ARTICLE. A and the omitted after "as," "like," "than"A and The are also sometimes omitted after as, like, and than in comparative sentences:
“As falcon to the lure away she flies.
“The why is plain as way to parish church.
This is, however, common both in early and modern English. In such sentences the whole class is expressed, and therefore the article omitted. It might be asked, however, why "the lure" on this hypothesis? The is put for its. So in E. E. (MÄTZNER, iii. 195) "ase hound doth (chase) the hare," i.e. "its prey the hare." A is still omitted by us in adverbial compounds, such as "snail-like," "clerk-like," &c. Then it was omitted as being unnecessarily emphatic in such expressions as:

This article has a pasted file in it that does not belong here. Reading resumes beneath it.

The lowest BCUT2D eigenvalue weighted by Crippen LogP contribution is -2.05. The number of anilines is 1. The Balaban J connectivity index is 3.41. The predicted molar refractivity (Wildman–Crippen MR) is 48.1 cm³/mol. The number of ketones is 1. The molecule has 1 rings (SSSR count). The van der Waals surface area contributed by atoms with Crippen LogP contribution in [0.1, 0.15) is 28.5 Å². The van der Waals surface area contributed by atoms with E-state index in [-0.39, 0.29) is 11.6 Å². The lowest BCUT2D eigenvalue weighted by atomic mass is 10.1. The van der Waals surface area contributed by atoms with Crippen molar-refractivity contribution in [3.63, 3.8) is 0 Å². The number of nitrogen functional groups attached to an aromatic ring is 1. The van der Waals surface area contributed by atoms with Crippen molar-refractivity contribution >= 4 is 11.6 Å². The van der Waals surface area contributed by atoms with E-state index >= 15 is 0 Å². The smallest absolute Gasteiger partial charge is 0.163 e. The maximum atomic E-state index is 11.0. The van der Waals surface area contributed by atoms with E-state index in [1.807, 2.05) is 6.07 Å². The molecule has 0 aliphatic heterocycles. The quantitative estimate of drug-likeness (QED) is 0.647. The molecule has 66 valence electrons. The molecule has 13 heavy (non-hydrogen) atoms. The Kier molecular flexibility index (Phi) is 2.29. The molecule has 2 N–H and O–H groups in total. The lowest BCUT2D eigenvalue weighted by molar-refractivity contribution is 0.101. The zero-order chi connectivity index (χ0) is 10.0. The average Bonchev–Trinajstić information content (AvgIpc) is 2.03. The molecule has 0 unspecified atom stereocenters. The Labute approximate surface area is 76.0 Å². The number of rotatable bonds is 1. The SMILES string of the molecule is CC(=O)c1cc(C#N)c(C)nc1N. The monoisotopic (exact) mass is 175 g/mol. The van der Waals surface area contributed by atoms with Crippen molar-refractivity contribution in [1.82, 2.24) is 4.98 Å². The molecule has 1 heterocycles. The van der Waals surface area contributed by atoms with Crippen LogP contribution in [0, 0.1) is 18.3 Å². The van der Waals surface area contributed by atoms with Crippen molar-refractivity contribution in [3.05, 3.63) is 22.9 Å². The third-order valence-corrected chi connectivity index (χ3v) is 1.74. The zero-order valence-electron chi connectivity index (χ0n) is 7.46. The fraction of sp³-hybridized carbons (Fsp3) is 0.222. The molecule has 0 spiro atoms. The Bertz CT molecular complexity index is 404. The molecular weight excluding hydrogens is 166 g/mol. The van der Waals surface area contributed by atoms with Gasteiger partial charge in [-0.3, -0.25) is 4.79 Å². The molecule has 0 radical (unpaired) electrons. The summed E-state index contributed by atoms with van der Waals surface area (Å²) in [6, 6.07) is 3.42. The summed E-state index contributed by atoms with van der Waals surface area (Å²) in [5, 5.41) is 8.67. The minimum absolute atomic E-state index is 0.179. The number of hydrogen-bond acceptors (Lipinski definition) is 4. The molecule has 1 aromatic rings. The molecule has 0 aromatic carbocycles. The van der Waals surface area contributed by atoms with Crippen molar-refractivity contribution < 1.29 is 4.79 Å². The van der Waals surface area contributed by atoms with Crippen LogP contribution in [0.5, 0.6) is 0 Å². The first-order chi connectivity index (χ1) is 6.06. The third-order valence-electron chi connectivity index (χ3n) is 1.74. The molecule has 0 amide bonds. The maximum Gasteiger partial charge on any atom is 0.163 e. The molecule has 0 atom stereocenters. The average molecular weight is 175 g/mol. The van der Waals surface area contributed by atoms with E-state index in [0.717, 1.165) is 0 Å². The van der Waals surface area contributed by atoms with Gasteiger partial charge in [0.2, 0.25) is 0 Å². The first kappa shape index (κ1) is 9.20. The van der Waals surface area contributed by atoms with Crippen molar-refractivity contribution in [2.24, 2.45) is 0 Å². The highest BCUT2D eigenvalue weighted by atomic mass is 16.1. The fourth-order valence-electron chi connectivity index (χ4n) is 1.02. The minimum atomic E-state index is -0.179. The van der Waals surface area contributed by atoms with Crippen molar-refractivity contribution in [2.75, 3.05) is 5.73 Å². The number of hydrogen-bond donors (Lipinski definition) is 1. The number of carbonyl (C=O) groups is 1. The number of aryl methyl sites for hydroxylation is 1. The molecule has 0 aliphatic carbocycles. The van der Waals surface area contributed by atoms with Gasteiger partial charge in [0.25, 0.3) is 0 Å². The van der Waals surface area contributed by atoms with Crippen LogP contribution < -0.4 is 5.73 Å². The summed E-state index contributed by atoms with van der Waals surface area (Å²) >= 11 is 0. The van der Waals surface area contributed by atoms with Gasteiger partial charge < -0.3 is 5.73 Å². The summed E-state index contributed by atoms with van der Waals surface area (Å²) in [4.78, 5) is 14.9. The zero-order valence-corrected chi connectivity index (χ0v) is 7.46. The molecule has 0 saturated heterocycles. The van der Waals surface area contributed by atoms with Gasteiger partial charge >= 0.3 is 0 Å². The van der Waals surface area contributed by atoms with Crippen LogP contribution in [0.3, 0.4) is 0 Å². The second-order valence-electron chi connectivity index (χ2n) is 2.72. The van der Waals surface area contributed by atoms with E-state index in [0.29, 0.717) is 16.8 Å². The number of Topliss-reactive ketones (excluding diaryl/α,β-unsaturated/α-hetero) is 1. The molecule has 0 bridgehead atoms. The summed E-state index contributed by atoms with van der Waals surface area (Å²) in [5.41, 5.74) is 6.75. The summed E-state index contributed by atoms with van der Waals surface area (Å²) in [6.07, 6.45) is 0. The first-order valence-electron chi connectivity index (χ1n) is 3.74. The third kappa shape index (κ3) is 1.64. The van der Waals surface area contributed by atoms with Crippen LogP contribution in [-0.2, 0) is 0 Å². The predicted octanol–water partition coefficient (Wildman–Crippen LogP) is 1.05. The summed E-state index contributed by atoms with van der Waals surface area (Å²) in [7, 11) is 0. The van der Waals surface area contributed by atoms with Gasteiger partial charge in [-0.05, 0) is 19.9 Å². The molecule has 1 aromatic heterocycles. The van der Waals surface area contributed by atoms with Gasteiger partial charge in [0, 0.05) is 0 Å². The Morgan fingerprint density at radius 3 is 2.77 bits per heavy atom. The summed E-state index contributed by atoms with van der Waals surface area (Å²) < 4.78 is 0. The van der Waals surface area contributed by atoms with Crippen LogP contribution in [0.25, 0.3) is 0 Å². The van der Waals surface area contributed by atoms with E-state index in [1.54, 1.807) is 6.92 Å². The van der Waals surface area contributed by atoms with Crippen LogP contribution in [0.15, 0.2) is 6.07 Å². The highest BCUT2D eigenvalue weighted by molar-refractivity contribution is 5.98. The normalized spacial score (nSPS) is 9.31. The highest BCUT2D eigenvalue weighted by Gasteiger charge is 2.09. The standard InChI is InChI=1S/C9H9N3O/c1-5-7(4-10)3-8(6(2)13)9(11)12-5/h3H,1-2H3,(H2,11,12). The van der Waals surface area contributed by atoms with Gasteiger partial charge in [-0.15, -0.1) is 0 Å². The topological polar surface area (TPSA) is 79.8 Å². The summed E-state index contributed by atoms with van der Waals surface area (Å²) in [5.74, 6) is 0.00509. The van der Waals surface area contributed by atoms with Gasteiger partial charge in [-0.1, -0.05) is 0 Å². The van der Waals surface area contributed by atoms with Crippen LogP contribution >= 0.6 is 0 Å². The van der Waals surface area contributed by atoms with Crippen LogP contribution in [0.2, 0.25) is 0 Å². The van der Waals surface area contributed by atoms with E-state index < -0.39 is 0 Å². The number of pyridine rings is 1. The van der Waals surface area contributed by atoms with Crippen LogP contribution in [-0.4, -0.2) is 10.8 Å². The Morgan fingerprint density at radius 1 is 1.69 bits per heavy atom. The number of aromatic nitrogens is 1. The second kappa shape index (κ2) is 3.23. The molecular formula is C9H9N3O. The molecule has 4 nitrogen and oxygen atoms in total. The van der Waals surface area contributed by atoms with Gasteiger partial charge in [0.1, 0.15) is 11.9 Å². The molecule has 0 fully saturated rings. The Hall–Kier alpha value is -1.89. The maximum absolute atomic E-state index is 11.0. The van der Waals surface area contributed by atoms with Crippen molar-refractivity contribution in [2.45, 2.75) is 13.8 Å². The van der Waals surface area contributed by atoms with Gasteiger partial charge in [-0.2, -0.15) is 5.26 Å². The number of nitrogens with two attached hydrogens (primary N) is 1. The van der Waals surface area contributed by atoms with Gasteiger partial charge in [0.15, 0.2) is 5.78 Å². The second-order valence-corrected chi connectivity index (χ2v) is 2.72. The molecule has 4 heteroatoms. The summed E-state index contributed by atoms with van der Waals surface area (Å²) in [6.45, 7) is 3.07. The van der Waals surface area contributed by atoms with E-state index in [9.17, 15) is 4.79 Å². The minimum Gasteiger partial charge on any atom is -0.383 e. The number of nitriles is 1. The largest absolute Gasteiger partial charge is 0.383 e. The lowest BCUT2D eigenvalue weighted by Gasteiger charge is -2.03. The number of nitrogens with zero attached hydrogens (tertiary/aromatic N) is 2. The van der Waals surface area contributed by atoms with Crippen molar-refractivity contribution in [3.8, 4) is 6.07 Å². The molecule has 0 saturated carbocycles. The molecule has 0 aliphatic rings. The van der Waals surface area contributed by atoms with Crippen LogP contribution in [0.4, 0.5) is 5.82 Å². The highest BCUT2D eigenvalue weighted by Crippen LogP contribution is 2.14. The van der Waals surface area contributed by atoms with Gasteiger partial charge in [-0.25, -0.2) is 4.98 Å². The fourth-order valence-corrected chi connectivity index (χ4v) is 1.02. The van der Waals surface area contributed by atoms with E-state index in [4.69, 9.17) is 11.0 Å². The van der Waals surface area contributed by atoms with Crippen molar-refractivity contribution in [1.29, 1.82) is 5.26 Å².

“More tuneable than lark to shepherd's ear.
“Sighing like furnace.” Ib. 148.
“Creeping like snail.
"Like snail" is an adverb in process of formation. It is intermediate between "like a snail" and "snail-like."
“And like unletter'd clerk.